65 is at its best when it’s a survival story of a man trying to save the life of the little girl who effortlessly melts his stern exterior. Largely, the film is a reminder that I need to start watching The Last of Us.
Several years after his last outing as the Star Wars villain-turned-hero Kylo Ren, Adam Driver is back in the helmet. Well, sort of. He’s back in a helmet as Mills, the hero of the dinosaur sci-fi adventure film 65. It imagines a world 65 million years in the past in which a pilot from the planet Somaris is stranded on Earth after his ship runs into an asteroid belt. As he starts to explore the unknown terrain he landed on in his fancy spacesuit, it’s hard not to think of another time we heard Driver helmet-breathing.
Mills is a much more mature character. At the beginning of the film, we see him inform his wife (Nika King) and daughter (Chloe Coleman) that he’s going away on a work mission for two years. While his daughter is upset to see him leave, he’s doing so in order to be able to pay for the medical treatment that she needs. Throughout the film, we see flashbacks and video messages from his daughter, reminding us of Mills’s motivation and his identity as a father.
When his ship crashes and splits in two, Mills believes himself to be the only survivor at first. However, he soon discovers that a little girl named Koa (Ariana Greenblatt) has survived as well and is unaware that her parents were killed in the crash. Despite having a language barrier with the girl, Mills’s dad mode kicks in and he becomes determined to bring her to the escape pod on a mountain a distance away where the rest of the ship landed.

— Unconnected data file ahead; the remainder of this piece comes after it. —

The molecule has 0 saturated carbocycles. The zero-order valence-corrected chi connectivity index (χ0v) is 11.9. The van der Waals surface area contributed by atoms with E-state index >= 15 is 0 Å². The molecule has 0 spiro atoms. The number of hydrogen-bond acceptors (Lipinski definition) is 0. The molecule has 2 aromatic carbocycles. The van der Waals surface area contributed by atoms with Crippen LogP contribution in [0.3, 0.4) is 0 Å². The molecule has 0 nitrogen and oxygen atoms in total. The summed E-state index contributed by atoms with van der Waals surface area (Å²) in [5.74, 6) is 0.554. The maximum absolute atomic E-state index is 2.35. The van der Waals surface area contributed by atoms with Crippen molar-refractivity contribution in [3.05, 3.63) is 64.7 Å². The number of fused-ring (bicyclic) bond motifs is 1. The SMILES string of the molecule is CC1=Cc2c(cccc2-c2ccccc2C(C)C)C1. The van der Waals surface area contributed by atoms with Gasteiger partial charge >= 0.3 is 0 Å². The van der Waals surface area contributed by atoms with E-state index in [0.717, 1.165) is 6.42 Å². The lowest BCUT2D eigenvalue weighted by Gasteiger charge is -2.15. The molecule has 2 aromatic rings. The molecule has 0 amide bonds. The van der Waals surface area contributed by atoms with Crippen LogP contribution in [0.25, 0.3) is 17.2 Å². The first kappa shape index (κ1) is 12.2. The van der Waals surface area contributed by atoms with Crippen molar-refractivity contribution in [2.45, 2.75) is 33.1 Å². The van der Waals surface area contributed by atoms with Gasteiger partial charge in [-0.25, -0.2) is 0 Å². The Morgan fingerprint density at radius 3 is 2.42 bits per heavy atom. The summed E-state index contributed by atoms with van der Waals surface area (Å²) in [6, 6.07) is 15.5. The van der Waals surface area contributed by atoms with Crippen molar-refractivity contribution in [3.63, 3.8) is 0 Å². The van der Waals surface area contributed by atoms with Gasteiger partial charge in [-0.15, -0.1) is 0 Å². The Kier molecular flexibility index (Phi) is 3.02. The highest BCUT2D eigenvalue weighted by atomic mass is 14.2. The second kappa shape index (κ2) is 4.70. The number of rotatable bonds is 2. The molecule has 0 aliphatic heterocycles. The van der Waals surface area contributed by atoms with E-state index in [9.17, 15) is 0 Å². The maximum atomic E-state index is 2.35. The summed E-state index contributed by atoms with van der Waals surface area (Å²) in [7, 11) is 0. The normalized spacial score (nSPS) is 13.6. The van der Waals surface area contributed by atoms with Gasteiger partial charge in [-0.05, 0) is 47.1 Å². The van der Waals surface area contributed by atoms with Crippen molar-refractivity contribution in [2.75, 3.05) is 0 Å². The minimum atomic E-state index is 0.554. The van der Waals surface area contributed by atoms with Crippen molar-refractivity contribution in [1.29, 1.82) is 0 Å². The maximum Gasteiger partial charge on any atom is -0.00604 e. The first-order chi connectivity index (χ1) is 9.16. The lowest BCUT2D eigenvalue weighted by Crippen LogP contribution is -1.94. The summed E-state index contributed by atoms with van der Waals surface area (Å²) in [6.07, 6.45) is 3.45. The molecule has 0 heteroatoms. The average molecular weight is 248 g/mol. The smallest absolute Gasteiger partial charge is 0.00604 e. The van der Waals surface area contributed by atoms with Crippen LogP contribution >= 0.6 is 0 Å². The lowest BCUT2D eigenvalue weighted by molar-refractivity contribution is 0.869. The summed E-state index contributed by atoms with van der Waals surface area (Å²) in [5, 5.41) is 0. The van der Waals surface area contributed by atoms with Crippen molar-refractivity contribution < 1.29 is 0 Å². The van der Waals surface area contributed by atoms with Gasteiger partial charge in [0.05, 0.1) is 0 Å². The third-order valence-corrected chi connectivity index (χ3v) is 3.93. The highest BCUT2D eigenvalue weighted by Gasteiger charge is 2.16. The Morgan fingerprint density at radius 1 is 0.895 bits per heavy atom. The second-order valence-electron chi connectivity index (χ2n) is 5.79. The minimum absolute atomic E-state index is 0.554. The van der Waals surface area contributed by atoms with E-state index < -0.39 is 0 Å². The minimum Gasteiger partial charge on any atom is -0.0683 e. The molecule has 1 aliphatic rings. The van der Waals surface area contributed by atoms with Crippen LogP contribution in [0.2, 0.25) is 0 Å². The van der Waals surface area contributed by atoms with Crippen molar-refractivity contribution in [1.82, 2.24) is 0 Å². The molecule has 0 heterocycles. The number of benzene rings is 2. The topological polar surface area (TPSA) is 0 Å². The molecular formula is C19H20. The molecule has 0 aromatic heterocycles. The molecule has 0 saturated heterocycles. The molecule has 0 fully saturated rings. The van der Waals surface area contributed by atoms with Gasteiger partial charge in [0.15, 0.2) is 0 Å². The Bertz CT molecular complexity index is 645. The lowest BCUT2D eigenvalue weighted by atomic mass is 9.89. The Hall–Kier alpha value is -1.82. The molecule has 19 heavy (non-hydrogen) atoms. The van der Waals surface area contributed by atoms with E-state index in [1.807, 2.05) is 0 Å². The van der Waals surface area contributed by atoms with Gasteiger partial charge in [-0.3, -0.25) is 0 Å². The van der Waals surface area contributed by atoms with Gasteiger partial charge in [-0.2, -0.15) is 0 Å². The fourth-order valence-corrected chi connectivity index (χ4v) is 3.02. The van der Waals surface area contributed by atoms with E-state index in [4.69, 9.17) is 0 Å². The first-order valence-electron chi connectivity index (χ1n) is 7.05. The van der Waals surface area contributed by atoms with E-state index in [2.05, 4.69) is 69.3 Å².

Written and directed by Scott Beck and Bryan Woods, 65 struggles mostly from a lackluster script. Driver and Greenblatt both play their roles as well as possible, though Driver does seem to be missing a bit of the intensity we’re used to seeing from him. The CGI of the dinosaurs is dodgy at times, though there are a number of jump scares that truly frightened my audience. It’s not a movie that’s focused on the creatures; they more provide background for the bonding between Mills and Koa, but it’s still stressful to watch.
The film’s biggest sins are its use of the fancy technology that Mills has that seems to solve every problem they encounter and including the most overused plot device for dinosaur films (I won’t spoil it though). There are a handful of gory moments, but it doesn’t provide anything intense enough for true thrill seekers.
Really, 65 is at its best when it’s a survival story of a man trying to save the life of the little girl who effortlessly melts his stern exterior. (One of my favorite bits involves her insisting on putting a flower in his hair.) Largely, the film is a reminder that I need to start watching The Last of Us. However, if you – like me – are only watching the film to see Adam Driver fight some dinosaurs and look beautiful while doing it, you won’t be disappointed.
Should be Considered: None.
Where to Watch: In Theaters
Living out her childhood dreams of being a writer, just like Jo March
Favorite Directors: Kenneth Branagh and Greta Gerwig